Tardigrades: Macrobiotus sapiens
Good Morning Watershed Explorers,
Today's critter spotlight is about the tardigrade, more well-known to most as water bears. They are super incredible little creatures. They belong to an elite group of animals known as extremophiles. They are really tiny, almost microscopic. Here is a microscope photo of a tardigrade from an article in the Smithsonian Magazine.
Tardigrades are extremely tolerant to many harsh conditions. They can withstand temperatures of more than 300 degrees Fahrenheit and -328 degrees Fahrenheit. They can also survive in outer space. (livescience.com) Tardigrades can live up to 30 years without food or water. Tardigrades can also perform a very neat trick called cryptobiosis in which they go completely dormant in dry conditions. When the conditions improve and water returns they uncurl themselves and begin to live again.
Tardigrades prefer to live in wet environments where moss and fungi are present. They eat by absorbing fluids from moss, fungi, and plants. They have also been found to eat other microscopic organisms, and to cannibalize (eat each other) if necessary. Tardigrades possess another cool feature that scientists just recently discovered, they share some of their DNA (Deoxyribonucleic Acid) with the moss, fungi, and plants they eat. If you are interested in learning more about this cool feature, check out this article https://www.smithsonianmag.com/science-nature/water-bears-tardigrades-master-dna-thieves-animal-world-180957371/ (side note: this is a bit scientific and some of it may be a little difficult to understand!)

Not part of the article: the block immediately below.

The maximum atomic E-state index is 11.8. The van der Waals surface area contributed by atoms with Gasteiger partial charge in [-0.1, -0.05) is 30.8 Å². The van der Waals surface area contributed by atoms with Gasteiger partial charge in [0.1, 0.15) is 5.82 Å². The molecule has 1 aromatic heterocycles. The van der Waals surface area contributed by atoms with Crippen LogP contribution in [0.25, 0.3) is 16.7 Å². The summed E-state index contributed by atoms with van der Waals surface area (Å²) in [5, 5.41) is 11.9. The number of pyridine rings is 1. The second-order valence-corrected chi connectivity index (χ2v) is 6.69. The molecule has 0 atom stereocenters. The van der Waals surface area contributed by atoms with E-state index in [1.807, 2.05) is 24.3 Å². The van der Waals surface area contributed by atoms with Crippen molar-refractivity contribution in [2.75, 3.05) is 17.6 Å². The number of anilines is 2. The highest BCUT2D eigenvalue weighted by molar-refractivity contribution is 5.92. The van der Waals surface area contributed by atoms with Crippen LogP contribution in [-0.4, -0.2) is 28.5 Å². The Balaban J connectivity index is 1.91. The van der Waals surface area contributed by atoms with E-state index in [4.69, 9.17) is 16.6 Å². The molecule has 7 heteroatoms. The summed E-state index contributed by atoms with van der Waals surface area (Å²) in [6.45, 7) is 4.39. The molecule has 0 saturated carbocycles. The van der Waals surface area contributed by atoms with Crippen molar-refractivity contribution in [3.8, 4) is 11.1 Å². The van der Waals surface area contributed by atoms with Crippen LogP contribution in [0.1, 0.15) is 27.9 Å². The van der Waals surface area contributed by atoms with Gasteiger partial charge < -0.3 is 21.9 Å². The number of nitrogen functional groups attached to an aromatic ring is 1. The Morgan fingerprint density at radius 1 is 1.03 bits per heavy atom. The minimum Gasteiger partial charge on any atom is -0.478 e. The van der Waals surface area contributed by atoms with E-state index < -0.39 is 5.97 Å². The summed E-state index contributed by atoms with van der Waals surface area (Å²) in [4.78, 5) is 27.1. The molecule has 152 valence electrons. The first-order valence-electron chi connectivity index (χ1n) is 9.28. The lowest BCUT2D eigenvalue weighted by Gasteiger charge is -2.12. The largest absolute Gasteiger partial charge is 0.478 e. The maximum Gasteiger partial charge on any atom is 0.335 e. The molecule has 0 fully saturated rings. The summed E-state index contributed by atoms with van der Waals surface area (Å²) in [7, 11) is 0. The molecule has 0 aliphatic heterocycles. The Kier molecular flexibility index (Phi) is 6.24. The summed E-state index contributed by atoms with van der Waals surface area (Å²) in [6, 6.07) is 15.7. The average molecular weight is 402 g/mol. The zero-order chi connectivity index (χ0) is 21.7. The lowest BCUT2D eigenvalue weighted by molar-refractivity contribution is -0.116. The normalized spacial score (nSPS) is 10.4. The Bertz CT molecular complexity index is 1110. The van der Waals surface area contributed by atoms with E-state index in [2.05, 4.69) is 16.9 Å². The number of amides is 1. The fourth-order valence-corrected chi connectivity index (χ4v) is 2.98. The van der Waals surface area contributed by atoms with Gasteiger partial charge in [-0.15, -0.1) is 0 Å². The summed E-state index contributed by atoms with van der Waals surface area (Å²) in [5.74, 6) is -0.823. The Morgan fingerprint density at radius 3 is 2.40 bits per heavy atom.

Tardigrades are covered with a hard outer layer called a cuticle. It is very similar to the exoskeleton of other insects. They shed the cuticle in order to grow. Tardigrades can only grow to about 1 mm, which is less than the size of a pencil tip. This makes them very difficult to see in the water. Tardigrades can be found just about everywhere considering their extreme tolerance to all environments.
I hope that you enjoyed learning more about the tardigrade. The inspiration for this post came from a Wild Kratts episode that my daughters love. Check it out here https://www.youtube.com/watch?v=nw-KvRkO8ck
I hope that you all continue to get outside and explore as much as possible.